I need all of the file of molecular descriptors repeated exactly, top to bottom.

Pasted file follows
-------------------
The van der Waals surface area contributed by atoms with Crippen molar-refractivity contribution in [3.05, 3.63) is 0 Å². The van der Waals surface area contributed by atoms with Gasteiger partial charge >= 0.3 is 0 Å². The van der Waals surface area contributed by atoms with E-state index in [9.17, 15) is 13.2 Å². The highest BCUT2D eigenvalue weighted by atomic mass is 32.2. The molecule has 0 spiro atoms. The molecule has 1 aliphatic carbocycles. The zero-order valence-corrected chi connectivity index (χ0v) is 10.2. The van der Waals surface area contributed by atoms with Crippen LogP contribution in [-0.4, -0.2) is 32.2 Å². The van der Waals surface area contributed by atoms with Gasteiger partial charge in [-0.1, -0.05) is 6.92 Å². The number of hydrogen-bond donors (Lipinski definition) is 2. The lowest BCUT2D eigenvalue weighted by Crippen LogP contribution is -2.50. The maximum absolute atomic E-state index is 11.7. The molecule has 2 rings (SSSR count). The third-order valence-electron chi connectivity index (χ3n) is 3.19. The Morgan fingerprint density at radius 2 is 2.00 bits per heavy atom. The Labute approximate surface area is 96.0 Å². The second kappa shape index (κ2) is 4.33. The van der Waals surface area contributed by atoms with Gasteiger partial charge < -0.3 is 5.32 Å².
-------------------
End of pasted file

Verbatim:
The van der Waals surface area contributed by atoms with Crippen molar-refractivity contribution in [3.05, 3.63) is 0 Å². The van der Waals surface area contributed by atoms with Gasteiger partial charge >= 0.3 is 0 Å². The van der Waals surface area contributed by atoms with E-state index in [9.17, 15) is 13.2 Å². The highest BCUT2D eigenvalue weighted by atomic mass is 32.2. The molecule has 0 spiro atoms. The molecule has 1 aliphatic carbocycles. The zero-order valence-corrected chi connectivity index (χ0v) is 10.2. The van der Waals surface area contributed by atoms with Crippen LogP contribution in [-0.4, -0.2) is 32.2 Å². The van der Waals surface area contributed by atoms with Gasteiger partial charge in [-0.1, -0.05) is 6.92 Å². The number of hydrogen-bond donors (Lipinski definition) is 2. The lowest BCUT2D eigenvalue weighted by Crippen LogP contribution is -2.50. The maximum absolute atomic E-state index is 11.7. The molecule has 2 rings (SSSR count). The third-order valence-electron chi connectivity index (χ3n) is 3.19. The Morgan fingerprint density at radius 2 is 2.00 bits per heavy atom. The Labute approximate surface area is 96.0 Å². The second kappa shape index (κ2) is 4.33. The van der Waals surface area contributed by atoms with Gasteiger partial charge < -0.3 is 5.32 Å².